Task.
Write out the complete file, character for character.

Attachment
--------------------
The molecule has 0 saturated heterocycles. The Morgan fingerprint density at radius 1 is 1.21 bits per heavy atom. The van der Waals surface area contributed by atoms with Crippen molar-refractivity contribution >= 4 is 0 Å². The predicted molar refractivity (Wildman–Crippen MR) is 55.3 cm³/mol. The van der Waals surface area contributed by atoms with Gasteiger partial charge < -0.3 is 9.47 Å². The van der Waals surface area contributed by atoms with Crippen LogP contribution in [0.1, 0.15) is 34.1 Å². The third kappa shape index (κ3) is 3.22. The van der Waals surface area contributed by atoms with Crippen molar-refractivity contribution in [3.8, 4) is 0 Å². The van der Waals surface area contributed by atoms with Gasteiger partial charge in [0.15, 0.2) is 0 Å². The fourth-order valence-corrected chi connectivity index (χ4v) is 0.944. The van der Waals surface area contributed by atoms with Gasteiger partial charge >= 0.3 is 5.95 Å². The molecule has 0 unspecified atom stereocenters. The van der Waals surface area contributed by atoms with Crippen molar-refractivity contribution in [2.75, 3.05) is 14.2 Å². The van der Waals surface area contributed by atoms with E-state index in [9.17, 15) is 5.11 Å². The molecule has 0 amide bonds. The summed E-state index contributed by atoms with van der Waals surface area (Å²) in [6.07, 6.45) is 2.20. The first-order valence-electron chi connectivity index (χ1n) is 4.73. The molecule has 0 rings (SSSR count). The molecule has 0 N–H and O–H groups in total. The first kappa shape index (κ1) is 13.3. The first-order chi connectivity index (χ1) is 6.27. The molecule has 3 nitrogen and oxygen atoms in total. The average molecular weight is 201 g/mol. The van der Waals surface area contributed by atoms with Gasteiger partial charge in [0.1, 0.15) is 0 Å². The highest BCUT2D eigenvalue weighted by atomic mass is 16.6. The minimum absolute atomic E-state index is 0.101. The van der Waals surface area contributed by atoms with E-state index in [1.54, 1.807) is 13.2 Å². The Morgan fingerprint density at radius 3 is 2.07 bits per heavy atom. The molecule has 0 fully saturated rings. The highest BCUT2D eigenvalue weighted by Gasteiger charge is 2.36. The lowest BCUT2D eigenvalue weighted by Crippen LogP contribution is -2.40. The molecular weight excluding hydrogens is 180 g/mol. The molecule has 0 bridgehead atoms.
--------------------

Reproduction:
The molecule has 0 saturated heterocycles. The Morgan fingerprint density at radius 1 is 1.21 bits per heavy atom. The van der Waals surface area contributed by atoms with Crippen molar-refractivity contribution >= 4 is 0 Å². The predicted molar refractivity (Wildman–Crippen MR) is 55.3 cm³/mol. The van der Waals surface area contributed by atoms with Gasteiger partial charge < -0.3 is 9.47 Å². The van der Waals surface area contributed by atoms with Crippen LogP contribution in [0.1, 0.15) is 34.1 Å². The third kappa shape index (κ3) is 3.22. The van der Waals surface area contributed by atoms with Crippen molar-refractivity contribution in [3.8, 4) is 0 Å². The van der Waals surface area contributed by atoms with Gasteiger partial charge in [0.15, 0.2) is 0 Å². The fourth-order valence-corrected chi connectivity index (χ4v) is 0.944. The van der Waals surface area contributed by atoms with Gasteiger partial charge >= 0.3 is 5.95 Å². The molecule has 0 unspecified atom stereocenters. The van der Waals surface area contributed by atoms with Crippen molar-refractivity contribution in [2.75, 3.05) is 14.2 Å². The van der Waals surface area contributed by atoms with E-state index in [9.17, 15) is 5.11 Å². The molecule has 0 amide bonds. The summed E-state index contributed by atoms with van der Waals surface area (Å²) in [6.07, 6.45) is 2.20. The first-order valence-electron chi connectivity index (χ1n) is 4.73. The molecule has 0 rings (SSSR count). The molecule has 0 N–H and O–H groups in total. The first kappa shape index (κ1) is 13.3. The first-order chi connectivity index (χ1) is 6.27. The molecule has 3 nitrogen and oxygen atoms in total. The average molecular weight is 201 g/mol. The van der Waals surface area contributed by atoms with Gasteiger partial charge in [0.1, 0.15) is 0 Å². The highest BCUT2D eigenvalue weighted by atomic mass is 16.6. The minimum absolute atomic E-state index is 0.101. The van der Waals surface area contributed by atoms with E-state index in [1.54, 1.807) is 13.2 Å². The Morgan fingerprint density at radius 3 is 2.07 bits per heavy atom. The molecule has 0 fully saturated rings. The highest BCUT2D eigenvalue weighted by Gasteiger charge is 2.36. The lowest BCUT2D eigenvalue weighted by Crippen LogP contribution is -2.40. The molecular weight excluding hydrogens is 180 g/mol. The molecule has 0 bridgehead atoms.